Get the Decimal Part of a Number in JavaScript

To get the decimal part of a floating-point number, you can use the toString() and split() methods. The toString() method converts a given value to a string, whereas the split() method splits a string at a given separator.

You can follow the below steps to get the decimal part of a number:

  1. Convert the given number to a string using the toString() method
  2. Split the string at the decimal point(.). It returns an array of two elements.
  3. Get the second element of the array i.e. element at index 1. It is the decimal part of the number but as a string.
  4. Convert the decimal string back to number using the Number() constructor.
let num = 10.3451;

// Convert number to string
const str = num.toString();

// Split above string at decimal point(.)
const arr = str.split('.');

// Get the second element and convert to number
let decimal = Number(arr[1]);

console.log(decimal);         // 3451
console.log(typeof decimal);  // number

How does it work?

In the very first step, we converted the given number to its equivalent string using the toString() method. The toString() method converts a given value to its string representation:

let num1 = 10.8976;
console.log(num1.toString());  // '10.8976'

let num2 = 3.51;
console.log(num2.toString());  // '3.51'

Once the number is converted to a string, we can split it at decimal point(.) using the String.split() method. The split() method splits the string into an array at a given separator.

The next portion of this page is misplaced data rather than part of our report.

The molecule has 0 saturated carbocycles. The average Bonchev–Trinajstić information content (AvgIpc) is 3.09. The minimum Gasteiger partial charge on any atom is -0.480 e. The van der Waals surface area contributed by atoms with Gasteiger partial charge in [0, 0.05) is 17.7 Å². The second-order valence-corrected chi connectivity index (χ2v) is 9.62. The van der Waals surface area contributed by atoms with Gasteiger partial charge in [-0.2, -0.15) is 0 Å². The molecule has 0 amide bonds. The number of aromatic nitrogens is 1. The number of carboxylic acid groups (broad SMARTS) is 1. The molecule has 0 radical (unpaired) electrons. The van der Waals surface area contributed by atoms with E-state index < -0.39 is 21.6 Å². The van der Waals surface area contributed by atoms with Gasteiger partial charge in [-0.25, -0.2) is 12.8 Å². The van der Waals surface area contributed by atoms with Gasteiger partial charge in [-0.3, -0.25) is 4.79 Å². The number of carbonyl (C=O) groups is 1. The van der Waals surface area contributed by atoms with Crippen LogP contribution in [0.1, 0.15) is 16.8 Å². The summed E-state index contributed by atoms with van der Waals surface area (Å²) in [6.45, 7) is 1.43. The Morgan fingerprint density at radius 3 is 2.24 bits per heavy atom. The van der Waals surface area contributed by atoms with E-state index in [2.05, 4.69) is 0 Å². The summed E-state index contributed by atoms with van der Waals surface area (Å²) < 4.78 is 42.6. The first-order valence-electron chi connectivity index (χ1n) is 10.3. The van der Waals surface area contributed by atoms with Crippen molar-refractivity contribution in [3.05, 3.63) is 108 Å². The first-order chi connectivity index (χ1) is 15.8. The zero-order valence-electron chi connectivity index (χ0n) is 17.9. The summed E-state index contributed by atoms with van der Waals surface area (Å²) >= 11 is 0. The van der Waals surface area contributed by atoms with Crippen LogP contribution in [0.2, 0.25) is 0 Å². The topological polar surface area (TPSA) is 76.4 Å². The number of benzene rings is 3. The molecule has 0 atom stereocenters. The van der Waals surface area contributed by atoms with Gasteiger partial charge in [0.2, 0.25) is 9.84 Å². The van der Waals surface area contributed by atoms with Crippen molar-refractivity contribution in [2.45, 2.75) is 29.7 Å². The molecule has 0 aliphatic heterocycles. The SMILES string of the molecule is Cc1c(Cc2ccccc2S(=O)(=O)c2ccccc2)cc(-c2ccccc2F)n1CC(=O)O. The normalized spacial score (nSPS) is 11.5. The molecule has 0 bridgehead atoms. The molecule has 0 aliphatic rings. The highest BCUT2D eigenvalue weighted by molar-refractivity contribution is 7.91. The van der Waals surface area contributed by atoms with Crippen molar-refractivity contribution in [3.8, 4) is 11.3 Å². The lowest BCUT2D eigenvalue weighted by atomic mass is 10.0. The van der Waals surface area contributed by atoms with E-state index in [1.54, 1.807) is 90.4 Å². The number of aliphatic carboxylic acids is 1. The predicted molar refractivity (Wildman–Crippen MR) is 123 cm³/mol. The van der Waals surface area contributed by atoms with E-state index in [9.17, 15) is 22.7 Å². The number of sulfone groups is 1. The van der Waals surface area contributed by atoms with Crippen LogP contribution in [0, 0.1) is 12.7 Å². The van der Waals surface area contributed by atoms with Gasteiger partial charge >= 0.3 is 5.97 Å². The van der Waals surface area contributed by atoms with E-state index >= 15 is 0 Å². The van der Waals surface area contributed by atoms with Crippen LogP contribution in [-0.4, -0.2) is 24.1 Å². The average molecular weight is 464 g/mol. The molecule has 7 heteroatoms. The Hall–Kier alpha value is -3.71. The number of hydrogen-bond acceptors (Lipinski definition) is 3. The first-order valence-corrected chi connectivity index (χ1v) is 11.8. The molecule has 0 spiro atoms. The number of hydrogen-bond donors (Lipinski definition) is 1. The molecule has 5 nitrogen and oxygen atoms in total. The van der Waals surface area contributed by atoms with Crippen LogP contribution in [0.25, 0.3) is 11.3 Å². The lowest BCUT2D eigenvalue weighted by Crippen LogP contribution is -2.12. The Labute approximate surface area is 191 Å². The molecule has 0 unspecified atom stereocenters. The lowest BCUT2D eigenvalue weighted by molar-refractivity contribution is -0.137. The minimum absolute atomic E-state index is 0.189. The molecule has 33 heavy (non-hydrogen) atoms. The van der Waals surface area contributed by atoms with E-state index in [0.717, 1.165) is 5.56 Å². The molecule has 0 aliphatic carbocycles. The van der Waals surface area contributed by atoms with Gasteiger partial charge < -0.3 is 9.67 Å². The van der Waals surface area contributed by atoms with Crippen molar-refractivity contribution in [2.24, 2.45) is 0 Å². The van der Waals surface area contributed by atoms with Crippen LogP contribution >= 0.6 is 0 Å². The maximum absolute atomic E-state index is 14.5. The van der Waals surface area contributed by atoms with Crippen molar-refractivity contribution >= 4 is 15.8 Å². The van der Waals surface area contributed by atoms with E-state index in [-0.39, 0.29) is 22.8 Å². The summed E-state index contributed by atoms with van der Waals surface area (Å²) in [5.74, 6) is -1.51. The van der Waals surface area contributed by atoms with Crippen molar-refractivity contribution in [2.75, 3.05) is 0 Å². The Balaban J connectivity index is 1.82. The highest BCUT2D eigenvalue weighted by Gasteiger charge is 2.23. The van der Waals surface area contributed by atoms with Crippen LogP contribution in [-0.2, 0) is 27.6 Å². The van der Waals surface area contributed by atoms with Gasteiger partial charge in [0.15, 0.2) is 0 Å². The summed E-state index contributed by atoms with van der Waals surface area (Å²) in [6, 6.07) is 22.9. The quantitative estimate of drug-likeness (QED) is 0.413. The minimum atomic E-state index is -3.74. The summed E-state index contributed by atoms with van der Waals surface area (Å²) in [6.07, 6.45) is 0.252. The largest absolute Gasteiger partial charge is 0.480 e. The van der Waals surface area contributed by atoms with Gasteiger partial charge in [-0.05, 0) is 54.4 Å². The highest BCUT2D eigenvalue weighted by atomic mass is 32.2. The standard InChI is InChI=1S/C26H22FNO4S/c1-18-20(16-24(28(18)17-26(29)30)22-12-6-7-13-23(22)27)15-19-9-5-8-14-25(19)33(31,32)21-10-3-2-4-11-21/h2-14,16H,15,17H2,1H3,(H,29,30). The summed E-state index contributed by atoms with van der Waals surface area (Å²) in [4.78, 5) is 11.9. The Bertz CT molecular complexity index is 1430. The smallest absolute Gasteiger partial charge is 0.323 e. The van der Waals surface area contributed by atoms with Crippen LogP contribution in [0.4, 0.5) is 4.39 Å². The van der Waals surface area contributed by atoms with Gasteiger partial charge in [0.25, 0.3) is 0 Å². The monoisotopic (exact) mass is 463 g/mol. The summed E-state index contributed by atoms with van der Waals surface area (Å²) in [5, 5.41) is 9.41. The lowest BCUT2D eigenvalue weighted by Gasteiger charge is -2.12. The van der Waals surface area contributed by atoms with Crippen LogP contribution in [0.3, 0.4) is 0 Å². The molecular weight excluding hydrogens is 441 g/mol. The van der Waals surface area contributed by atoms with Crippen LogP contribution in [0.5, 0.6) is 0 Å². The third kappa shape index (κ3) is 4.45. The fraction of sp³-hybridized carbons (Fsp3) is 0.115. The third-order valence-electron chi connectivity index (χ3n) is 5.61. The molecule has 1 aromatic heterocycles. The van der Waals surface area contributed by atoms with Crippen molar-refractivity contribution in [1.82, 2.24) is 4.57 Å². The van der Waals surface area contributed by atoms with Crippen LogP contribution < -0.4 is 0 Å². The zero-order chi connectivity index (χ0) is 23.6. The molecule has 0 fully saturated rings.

In our example, we have to split the string at decimal places. This will result in an array of two number strings, first the integer part, and second, the decimal part.

console.log('10.8976'.split('.'));  // ["10", "8976"]
console.log('3.51'.split('.'));     // ["3", "51"]
console.log('0.32'.split('.'));     // ["0", "32"]

The second element of each array i.e. element at index 1 is the decimal part of the number. Therefore, we have to get it using array index 1.

However, the decimal part is in the form of a string. Therefore, we have to convert it back to number using the Number() constuctor.

Extending the functionality of the above approach:

The approach that we discussed above works perfectly for decimal-point numbers. But, for integer values, it doesn’t give the correct output.

This is because integer values like 10 or 20 don’t have a decimal point. Therefore, when we try to split their string equivalents, we get only a single item array which contains only the integer part eg. [“10”], [“20”], etc.

Therefore, we have to handle integer values separately.

To check if a number is an integer or not we can use the Number.isInteger() method. The isInteger() method returns true if the given number is an integer, otherwise, it returns false.

function getDecimal(num){
        return 0;
    let decimalStr = num.toString().split('.')[1];
    let decimal = Number(decimalStr);
    return decimal;

console.log(getDecimal(10.3451));   // 3451
console.log(getDecimal(10));        // 0
console.log(getDecimal(10.00));     // 0
console.log(getDecimal(-10.32));    // 32

The above approach handles both types of numbers perfectly. If the number is an integer, the getDecimal() function directly returns 0, otherwise, it returns the decimal part of the number.

Notice that the getDecimal() function returns 0 for numbers like 10.00, 5.00, etc. This is because such numbers are also considered integers eg. 5.00 is same as 5.

Thanks for reading.


  • Manoj Kumar

    Hi, My name is Manoj Kumar. I am a full-stack developer with a passion for creating robust and efficient web applications. I have hands-on experience with a diverse set of technologies, including but not limited to HTML, CSS, JavaScript, TypeScript, Angular, Node.js, Express, React, and MongoDB.